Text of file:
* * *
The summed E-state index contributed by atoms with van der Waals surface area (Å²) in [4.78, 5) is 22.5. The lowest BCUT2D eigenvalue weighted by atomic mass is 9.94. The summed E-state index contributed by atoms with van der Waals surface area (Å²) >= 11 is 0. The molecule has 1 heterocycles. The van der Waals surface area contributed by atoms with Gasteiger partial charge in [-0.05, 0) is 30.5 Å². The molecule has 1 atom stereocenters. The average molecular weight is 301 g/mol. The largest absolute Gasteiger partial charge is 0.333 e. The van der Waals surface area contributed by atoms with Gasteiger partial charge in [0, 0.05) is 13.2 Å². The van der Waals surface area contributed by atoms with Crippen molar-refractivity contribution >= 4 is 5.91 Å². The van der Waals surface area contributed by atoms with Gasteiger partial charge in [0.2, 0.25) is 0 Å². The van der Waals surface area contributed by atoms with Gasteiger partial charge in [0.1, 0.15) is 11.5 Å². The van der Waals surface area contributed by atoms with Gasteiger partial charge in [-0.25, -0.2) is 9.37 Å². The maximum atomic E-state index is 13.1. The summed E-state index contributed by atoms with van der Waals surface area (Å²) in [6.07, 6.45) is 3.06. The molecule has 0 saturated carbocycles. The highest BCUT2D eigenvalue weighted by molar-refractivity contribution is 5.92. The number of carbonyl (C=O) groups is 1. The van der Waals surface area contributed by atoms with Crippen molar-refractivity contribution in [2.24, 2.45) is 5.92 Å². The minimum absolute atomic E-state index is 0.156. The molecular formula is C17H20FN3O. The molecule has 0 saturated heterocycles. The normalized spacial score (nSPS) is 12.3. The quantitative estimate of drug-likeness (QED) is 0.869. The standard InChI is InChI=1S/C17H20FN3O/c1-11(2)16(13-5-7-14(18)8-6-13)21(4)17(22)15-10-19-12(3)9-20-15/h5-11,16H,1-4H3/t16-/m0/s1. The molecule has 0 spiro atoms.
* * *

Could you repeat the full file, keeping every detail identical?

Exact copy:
The summed E-state index contributed by atoms with van der Waals surface area (Å²) in [4.78, 5) is 22.5. The lowest BCUT2D eigenvalue weighted by atomic mass is 9.94. The summed E-state index contributed by atoms with van der Waals surface area (Å²) >= 11 is 0. The molecule has 1 heterocycles. The van der Waals surface area contributed by atoms with Gasteiger partial charge in [-0.05, 0) is 30.5 Å². The molecule has 1 atom stereocenters. The average molecular weight is 301 g/mol. The largest absolute Gasteiger partial charge is 0.333 e. The van der Waals surface area contributed by atoms with Gasteiger partial charge in [0, 0.05) is 13.2 Å². The van der Waals surface area contributed by atoms with Crippen molar-refractivity contribution >= 4 is 5.91 Å². The van der Waals surface area contributed by atoms with Gasteiger partial charge in [0.2, 0.25) is 0 Å². The van der Waals surface area contributed by atoms with Gasteiger partial charge in [0.1, 0.15) is 11.5 Å². The van der Waals surface area contributed by atoms with Gasteiger partial charge in [-0.25, -0.2) is 9.37 Å². The maximum atomic E-state index is 13.1. The summed E-state index contributed by atoms with van der Waals surface area (Å²) in [6.07, 6.45) is 3.06. The molecule has 0 saturated carbocycles. The highest BCUT2D eigenvalue weighted by molar-refractivity contribution is 5.92. The number of carbonyl (C=O) groups is 1. The van der Waals surface area contributed by atoms with Crippen molar-refractivity contribution in [2.24, 2.45) is 5.92 Å². The minimum absolute atomic E-state index is 0.156. The molecular formula is C17H20FN3O. The molecule has 0 saturated heterocycles. The normalized spacial score (nSPS) is 12.3. The quantitative estimate of drug-likeness (QED) is 0.869. The standard InChI is InChI=1S/C17H20FN3O/c1-11(2)16(13-5-7-14(18)8-6-13)21(4)17(22)15-10-19-12(3)9-20-15/h5-11,16H,1-4H3/t16-/m0/s1. The molecule has 0 spiro atoms.